The effects on participants, who were aged 18 to 80, were observed over a period of six years.

Running reduced the risk of heart disease by 4.5% while walking reduced it by 9.3%.

Calorie for calorie, walking also had a stronger impact on heart disease risk factors. The risk of first-time high blood pressure was reduced by 4.2% by running and 7.2% by walking.

First-time high cholesterol risk was lowered by 4.3% by running and 7% by walking.

The risk of first-time diabetes was reduced by about 12% by both walking and running.

“Walking and running provide an ideal test of the health benefits of moderate-intensity walking and vigorous-intensity running because they involve the same muscle groups and the same activities performed at different intensities,” said study leader Dr Paul Williams, from the Lawrence Berkeley National Laboratory in California.

“The more the runners ran, and the walkers walked, the better off they were in health benefits. If the amount of energy expended was the same between the two groups, then the health benefits were comparable.

“People are always looking for an excuse not to exercise but now they have a straightforward choice to run or to walk and invest in their future health.”

The research is reported in the American Heart Association journal Arteriosclerosis, Thrombosis and Vascular Biology”.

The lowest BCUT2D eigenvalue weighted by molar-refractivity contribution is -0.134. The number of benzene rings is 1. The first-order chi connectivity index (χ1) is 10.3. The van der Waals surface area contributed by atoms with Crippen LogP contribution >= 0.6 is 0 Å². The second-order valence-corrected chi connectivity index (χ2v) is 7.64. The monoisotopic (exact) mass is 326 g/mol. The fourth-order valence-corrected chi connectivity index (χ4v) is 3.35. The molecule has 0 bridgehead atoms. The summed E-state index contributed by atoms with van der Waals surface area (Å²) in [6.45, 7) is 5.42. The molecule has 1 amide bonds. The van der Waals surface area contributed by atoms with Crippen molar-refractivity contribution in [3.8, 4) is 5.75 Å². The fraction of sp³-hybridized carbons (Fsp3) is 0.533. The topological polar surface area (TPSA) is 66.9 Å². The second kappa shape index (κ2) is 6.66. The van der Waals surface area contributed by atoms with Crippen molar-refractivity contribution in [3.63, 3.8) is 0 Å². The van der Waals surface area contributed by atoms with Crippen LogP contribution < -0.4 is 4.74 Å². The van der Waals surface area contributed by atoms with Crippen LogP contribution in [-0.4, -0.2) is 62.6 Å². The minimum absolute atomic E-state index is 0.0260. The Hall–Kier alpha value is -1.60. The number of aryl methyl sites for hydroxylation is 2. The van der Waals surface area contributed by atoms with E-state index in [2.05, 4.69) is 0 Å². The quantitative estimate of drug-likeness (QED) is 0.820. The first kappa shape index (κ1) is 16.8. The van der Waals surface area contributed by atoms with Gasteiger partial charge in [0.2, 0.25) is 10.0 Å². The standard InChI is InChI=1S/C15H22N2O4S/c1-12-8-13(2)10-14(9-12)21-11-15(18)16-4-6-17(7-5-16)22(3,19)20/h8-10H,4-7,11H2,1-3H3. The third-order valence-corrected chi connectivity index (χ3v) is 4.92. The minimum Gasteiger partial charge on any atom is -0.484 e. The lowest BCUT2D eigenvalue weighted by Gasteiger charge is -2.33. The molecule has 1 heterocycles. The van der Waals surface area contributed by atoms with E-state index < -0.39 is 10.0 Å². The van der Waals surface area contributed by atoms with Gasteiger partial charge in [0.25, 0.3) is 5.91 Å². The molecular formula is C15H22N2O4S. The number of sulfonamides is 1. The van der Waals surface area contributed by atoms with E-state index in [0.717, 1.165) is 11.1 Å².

This is fabulous news for people like me for whom The “R” Word (as my beautiful friend Christine used to call it) does not tend to fit into their daily list of exercise. But we can all have a brisk walk and indeed very recent research from the University of Cambridge suggests that just 20 minutes a day has a big impact http://www.theguardian.com/lifeandstyle/2015/jan/14/scientists-recommend-20-minute-daily-walk-premature-death

Hooray! Cancel my order for that treadmill for the study; no need to pretend that I can see a computer screen while on the move. And have a good look at Ms Beckham’s shoes below. Someone needs to have a word. It will end in tears.

treadmill work 2    treadmill pic

And finally, I can highly recommend the Nike+Running App (ignore The “R” Word) https://itunes.apple.com/gb/app/nike-gps/id387771637?mt=8.  I use it mainly to check how far I have gone and it keeps a record of the walks which I find very motivating.
Happy walking!

green bee for signature copy

Annie Bee x

https://uk.pinterest.com/buzzanniebee/exercise-work/